Writing is a journey, both imaginary and physical. My first book took me to the Arctic to 'catch the colours' of the Northern Lights. Then I hunkered down to catch the wind-blown voices of polar explorers on Shackleton's 1914-17 Endurance expedition. More recently I'm obsessed by space: the race, the rockets, the final frontier.

Hear a BBC Radio Leicester interview about my space poetry at: http://www.bbc.co.uk/programmes/p03wfpyp
Explore my digital narrrative PHILAE'S BOOK OF HOURS, published by the European Space Agency, at:

My prose-poetry collections FIREBRIDGE TO SKYSHORE
and MAD, HOPELESS & POSSIBLE are both published by Original Plus Press at:

Contact me for signed copies or bookings at:

Visit the writers' development service I co-run at: https://www.facebook.com/TheWritersShed/

About Me

My photo
Leicester, East Midlands
As a storyteller, my work crosses boundaries of myth, science, history and spoken word. It has been presented in the British Science Museum, Ledbury Poetry Festival, National Space Centre and the European Space Agency website. In 2014 I ran a digital residency on WW1 for 14-18NOW and Writing East Midlands. I teach Creative Writing at De Montfort University and have experience of leading school events, workshop tuition and mentoring. In addition, I co-run The Writers' Shed, a service for writers, at: https://www.facebook.com/TheWritersShed/

Friday, 28 October 2011

Small Press Secrets

A year of immersing myself in the icy world of Antarctica and polar exploration finally bore fruit last night with the launch of my new chapbook, MAD, HOPELESS & POSSIBLE: Shackleton's Endurance Expedition. And not only that but a chance to interview my editor, the lovely Sam Smith of Original Plus books. The event was hosted by Leicester Writers' Club, a wonderful community of writers, and Sam's comments struck a real chord with them.

Sam spilled the beans on how the world of small press publishing looks from the inside. Sam explained that as an aspiring novelist, it took him 23 years to break into print. Editors would accept his books only to find that the salespeople wouldn't run with it. Finally he turned to poetry and got published within months. This fuelled his desire later to get into small press publishing himself as a way of contributing to that community of poets:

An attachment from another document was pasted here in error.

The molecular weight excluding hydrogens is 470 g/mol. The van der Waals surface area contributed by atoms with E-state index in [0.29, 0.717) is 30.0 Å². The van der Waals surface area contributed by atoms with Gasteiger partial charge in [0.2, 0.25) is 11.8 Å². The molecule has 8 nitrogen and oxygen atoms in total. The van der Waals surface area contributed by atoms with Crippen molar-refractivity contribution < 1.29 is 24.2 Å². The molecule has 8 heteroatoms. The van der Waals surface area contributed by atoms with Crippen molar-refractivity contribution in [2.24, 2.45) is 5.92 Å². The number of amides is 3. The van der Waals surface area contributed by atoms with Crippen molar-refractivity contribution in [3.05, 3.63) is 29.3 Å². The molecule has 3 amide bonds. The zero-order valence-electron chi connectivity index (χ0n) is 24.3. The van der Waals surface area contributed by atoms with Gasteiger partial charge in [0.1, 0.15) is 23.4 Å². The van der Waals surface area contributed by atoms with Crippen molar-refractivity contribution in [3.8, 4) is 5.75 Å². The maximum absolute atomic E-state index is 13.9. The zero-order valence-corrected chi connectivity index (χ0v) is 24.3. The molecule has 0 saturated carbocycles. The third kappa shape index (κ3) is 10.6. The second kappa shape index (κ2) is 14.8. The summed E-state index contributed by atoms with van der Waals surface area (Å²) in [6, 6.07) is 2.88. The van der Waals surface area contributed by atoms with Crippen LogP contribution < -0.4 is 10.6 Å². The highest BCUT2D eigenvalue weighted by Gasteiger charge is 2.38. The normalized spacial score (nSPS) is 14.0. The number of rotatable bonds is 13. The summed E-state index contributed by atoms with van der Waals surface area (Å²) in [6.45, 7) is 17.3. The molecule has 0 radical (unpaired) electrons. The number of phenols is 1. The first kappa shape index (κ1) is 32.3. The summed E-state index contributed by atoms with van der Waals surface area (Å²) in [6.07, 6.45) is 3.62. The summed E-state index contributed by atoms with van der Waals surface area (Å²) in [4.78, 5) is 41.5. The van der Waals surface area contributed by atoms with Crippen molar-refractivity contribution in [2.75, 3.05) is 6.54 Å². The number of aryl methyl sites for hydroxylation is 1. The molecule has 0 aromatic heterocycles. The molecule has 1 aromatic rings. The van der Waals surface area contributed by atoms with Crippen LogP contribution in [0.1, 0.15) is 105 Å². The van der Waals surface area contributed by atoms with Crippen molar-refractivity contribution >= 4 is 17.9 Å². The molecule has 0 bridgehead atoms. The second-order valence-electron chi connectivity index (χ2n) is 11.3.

'I do it because it was so important to me to get something into print. I wanted to give that opportunity to other writers.'

We discussed the economic realities of small press publishing. This is a one man press - virtually a cottage industry with all the chapbooks printed up at home. With his poetry magazine, The Journal, his biggest cost is postage for subscribers. It's a 'hand-to-mouth' operation and very much a labour-of-love for this dedicated writer and editor. To find out what Sam had to say about how English Poetry changes, what he looks for in submissions and the future of print publishing as e-books take off, have a look at this fascinating interview: http://www.youtube.com/watch?v=k4A-5jCLusw&feature=youtu.be (many thanks to Ambrose Musiyiwa for posting this)

It was timely that as I prepared for this event, I was being captivated all over again by Attenborough's ravishing images of the white continent in FROZEN PLANET on TV. http://www.bbc.co.uk/programmes/b00mfl7n Here were the wind-tortured icescapes, the mighty glaciers and the wild creatures of the South that early polar explorers encountered on foot. Don't miss this beautfiul series. And you can catch readings of my poems inspired by all that magnificence on: http://www.youtube.com/watch?v=w9VusaWXVW4&feature=share&noredirect=1
And if you're wanting to find out more about my book on my website, hang on! My trusty techie is working on a revamped website right now and we will unveil this in a week or so.
So watch this space ... and have a look at Original Plus for this and many other titles. See: http://www.freewebs.com/thesamsmith/originalpluschapbooks.htm